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Math Help - Solving infinite series inequality

  1. #1
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    Solving infinite series inequality

    How do you solve

    x+2<1+1/x^2 +1/x^3+..., where x>0?

    Thanks
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  2. #2
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    Are you sure it's not \displaystyle x + 2 < 1 + \frac{1}{x} + \frac{1}{x^2} + \frac{1}{x^3} + \dots?
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  3. #3
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    Yes, sorry it should be that--I tried to copy and paste from another document where it was laid out correctly, but the formatting got mangled in the process...
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  4. #4
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    \displaystyle x + 2 < 1 + \frac{1}{x} + \frac{1}{x^2} + \frac{1}{x^3} + \dots

    \displaystyle x + 2 < \sum_{n = 0}^{\infty}\frac{1}{x^n}

    \displaystyle x + 2 < \sum_{n = 0}^{\infty}\left(\frac{1}{x}\right)^n.


    The right hand side is an infinite geometric series with common ratio \displaystyle \frac{1}{x}. Recall that the sum of an infinite geometric series is \displaystyle \frac{a}{1 - r} if |r| < 1, i.e. \displaystyle \left|\frac{1}{x}\right| < 1, i.e. \displaystyle |x| > 1.

    So assuming that \displaystyle x > 1, the right hand side is \displaystyle \frac{1}{1 - \frac{1}{x}} = \frac{1}{\frac{x - 1}{x}} = \frac{x}{x - 1}.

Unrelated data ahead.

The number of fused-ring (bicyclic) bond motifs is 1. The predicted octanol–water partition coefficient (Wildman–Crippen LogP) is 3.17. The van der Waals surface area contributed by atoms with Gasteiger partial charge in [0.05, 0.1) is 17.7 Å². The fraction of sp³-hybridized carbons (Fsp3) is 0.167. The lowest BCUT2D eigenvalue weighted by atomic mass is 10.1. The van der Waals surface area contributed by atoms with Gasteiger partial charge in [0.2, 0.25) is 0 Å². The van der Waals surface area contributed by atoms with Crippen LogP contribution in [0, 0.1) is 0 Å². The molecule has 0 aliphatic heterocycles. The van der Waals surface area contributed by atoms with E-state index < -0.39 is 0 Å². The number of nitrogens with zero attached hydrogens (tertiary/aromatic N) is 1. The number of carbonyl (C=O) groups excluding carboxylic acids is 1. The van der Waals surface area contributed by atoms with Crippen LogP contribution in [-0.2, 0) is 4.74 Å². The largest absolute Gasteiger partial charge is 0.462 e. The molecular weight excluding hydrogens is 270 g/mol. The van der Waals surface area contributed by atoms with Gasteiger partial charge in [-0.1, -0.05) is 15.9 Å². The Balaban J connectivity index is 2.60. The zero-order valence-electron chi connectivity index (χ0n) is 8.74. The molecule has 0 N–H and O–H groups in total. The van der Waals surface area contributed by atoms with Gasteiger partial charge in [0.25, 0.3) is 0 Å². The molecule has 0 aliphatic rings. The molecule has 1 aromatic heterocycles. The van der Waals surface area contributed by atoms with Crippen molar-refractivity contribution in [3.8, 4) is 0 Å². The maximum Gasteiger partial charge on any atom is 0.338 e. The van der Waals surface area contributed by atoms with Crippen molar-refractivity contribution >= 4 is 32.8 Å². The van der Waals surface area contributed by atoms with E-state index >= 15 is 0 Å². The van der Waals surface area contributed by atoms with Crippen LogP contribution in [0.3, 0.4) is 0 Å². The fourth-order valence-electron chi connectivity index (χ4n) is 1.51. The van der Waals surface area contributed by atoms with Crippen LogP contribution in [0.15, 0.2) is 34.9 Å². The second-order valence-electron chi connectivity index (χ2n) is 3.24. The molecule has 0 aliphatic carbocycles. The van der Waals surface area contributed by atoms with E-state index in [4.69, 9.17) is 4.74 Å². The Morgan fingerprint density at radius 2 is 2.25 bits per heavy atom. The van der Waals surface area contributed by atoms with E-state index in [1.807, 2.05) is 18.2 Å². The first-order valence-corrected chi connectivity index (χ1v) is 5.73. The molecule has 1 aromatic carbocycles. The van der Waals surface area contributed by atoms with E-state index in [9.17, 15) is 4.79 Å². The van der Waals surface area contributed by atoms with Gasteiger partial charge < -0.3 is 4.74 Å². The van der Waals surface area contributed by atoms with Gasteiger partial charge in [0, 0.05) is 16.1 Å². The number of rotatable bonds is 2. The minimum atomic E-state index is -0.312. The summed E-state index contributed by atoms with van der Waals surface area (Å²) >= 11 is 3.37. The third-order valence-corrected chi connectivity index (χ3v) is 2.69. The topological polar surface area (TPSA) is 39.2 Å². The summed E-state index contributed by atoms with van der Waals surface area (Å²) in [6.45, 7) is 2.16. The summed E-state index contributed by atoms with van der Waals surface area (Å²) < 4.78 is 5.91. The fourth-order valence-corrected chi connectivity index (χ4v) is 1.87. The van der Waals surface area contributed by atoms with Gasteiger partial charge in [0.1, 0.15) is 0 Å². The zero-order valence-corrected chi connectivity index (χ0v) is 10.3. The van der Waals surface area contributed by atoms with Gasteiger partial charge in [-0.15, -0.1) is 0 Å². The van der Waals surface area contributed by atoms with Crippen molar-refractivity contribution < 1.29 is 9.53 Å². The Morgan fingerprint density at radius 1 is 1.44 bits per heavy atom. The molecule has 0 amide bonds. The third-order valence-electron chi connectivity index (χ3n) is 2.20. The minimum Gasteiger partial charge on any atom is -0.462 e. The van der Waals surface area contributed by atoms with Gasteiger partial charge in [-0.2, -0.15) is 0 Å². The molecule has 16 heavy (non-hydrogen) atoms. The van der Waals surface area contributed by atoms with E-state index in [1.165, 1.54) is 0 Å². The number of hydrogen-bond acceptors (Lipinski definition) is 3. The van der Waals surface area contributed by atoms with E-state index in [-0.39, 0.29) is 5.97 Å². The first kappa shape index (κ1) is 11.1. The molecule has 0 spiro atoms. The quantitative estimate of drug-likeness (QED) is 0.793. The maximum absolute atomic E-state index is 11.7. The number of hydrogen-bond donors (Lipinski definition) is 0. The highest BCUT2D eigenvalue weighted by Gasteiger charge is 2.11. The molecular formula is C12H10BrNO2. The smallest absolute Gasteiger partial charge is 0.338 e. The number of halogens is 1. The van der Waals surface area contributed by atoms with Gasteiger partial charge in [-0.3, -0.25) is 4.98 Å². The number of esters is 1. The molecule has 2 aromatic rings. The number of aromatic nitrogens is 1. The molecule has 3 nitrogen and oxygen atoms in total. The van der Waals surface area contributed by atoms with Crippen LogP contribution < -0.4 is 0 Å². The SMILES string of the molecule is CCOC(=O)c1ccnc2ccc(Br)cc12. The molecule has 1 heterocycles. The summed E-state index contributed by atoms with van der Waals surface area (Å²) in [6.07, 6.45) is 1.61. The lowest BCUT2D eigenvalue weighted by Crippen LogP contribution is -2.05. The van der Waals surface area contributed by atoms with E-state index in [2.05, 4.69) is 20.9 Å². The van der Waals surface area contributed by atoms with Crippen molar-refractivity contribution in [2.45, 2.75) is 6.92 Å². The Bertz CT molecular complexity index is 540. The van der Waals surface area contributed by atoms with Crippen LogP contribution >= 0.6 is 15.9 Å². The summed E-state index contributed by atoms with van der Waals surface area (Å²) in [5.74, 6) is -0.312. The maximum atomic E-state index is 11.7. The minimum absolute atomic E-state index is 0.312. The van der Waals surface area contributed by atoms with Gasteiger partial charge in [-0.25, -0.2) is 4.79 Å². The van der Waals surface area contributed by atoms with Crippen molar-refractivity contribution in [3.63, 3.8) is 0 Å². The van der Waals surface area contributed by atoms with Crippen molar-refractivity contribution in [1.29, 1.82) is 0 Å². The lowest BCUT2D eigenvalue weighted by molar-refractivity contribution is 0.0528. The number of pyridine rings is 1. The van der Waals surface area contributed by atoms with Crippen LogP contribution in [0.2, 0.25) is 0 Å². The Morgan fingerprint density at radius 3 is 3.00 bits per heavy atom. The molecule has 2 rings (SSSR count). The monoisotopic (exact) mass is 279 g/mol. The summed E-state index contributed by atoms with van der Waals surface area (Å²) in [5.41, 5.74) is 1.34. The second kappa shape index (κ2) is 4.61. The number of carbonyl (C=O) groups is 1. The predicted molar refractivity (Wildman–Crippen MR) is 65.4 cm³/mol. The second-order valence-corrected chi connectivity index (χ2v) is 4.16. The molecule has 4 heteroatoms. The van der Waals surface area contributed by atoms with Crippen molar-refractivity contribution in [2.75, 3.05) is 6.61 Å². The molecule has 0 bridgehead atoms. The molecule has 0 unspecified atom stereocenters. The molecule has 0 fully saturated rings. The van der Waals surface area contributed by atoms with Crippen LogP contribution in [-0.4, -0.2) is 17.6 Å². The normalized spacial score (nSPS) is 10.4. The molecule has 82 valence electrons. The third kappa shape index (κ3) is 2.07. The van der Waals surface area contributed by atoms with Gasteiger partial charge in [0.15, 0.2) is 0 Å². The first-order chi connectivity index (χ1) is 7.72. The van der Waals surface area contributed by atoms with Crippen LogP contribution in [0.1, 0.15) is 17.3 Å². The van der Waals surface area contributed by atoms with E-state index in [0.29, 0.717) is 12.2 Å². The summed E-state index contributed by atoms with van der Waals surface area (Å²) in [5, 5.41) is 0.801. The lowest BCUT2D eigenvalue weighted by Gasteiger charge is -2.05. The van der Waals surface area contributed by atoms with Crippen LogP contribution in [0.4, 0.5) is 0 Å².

Thus

    \displaystyle x + 2 < \frac{x}{x - 1}

    \displaystyle (x + 2)(x - 1) < x (we can do this since we know \displaystyle x > 1)

    \displaystyle x^2 + x - 2 < x

    \displaystyle x^2 - 2 < 0

    \displaystyle x^2 < 2

    \displaystyle |x| < \sqrt{2}

    \displaystyle -\sqrt{2} < x < \sqrt{2}.
    Last edited by Prove It; October 31st 2010 at 05:48 AM.
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  5. #5
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    Thank you!
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  6. #6
    MHF Contributor chisigma's Avatar
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    Quote Originally Posted by Prove It View Post
    \displaystyle x + 2 < 1 + \frac{1}{x} + \frac{1}{x^2} + \frac{1}{x^3} + \dots

    \displaystyle x + 2 < \sum_{n = 0}^{\infty}\frac{1}{x^n}

    \displaystyle x + 2 < \sum_{n = 0}^{\infty}\left(\frac{1}{x}\right)^n.


    The right hand side is an infinite geometric series with common ratio \displaystyle \frac{1}{x}. Recall that the sum of an infinite geometric series is \displaystyle \frac{a}{1 - r} if |r| < 1, i.e. \displaystyle \left|\frac{1}{x}\right| < 1, i.e. \displaystyle |x| > 1.

    So assuming that \displaystyle x > 1, the right hand side is \displaystyle \frac{1}{1 - \frac{1}{x}} = \frac{1}{\frac{x - 1}{x}} = \frac{x}{x - 1}.


    Thus

    \displaystyle x + 2 < \frac{x}{x - 1}

    \displaystyle (x + 2)(x - 1) < x (we can do this since we know \displaystyle x > 1)

    \displaystyle x^2 + x - 2 < x

    \displaystyle x^2 - 2 < 0

    \displaystyle x^2 < 2

    \displaystyle |x| < \sqrt{2}

    \displaystyle -\sqrt{2} < x < \sqrt{2}.
    The 'identity' \displaystyle \sum_{n=0}^{\infty}\frac{1}{x^{n}} = \frac{x}{x-1} is valid only for |x|>1 , so that the inequality \displaystyle x+2<  \sum_{n=0}^{\infty}\frac{1}{x^{n}} is valid, because is also x>0, 'only' for 1<x<\sqrt{2}...

    Kind regards

    \chi \sigma
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